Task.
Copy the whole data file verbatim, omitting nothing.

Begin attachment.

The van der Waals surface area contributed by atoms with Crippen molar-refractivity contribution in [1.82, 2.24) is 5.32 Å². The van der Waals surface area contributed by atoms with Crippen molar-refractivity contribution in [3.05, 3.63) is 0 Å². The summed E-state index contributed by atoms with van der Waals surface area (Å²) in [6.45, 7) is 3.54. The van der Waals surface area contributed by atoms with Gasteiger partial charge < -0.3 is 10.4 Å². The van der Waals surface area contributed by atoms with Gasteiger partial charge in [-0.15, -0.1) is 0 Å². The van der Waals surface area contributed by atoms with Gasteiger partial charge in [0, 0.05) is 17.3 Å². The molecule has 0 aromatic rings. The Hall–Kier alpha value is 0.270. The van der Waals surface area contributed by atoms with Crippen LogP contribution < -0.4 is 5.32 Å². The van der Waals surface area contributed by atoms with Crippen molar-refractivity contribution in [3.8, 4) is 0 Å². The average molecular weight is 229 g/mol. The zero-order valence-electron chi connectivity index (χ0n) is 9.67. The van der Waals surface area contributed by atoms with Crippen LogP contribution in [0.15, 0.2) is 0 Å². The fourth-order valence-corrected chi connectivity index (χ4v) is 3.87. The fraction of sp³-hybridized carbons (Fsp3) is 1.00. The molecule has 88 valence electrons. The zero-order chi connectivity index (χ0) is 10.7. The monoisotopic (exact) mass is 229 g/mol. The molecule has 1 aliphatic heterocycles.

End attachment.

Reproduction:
The van der Waals surface area contributed by atoms with Crippen molar-refractivity contribution in [1.82, 2.24) is 5.32 Å². The van der Waals surface area contributed by atoms with Crippen molar-refractivity contribution in [3.05, 3.63) is 0 Å². The summed E-state index contributed by atoms with van der Waals surface area (Å²) in [6.45, 7) is 3.54. The van der Waals surface area contributed by atoms with Gasteiger partial charge < -0.3 is 10.4 Å². The van der Waals surface area contributed by atoms with Gasteiger partial charge in [-0.15, -0.1) is 0 Å². The van der Waals surface area contributed by atoms with Gasteiger partial charge in [0, 0.05) is 17.3 Å². The molecule has 0 aromatic rings. The Hall–Kier alpha value is 0.270. The van der Waals surface area contributed by atoms with Crippen LogP contribution < -0.4 is 5.32 Å². The van der Waals surface area contributed by atoms with Crippen molar-refractivity contribution in [3.8, 4) is 0 Å². The average molecular weight is 229 g/mol. The zero-order valence-electron chi connectivity index (χ0n) is 9.67. The van der Waals surface area contributed by atoms with Crippen LogP contribution in [0.15, 0.2) is 0 Å². The fourth-order valence-corrected chi connectivity index (χ4v) is 3.87. The fraction of sp³-hybridized carbons (Fsp3) is 1.00. The molecule has 88 valence electrons. The zero-order chi connectivity index (χ0) is 10.7. The monoisotopic (exact) mass is 229 g/mol. The molecule has 1 aliphatic heterocycles.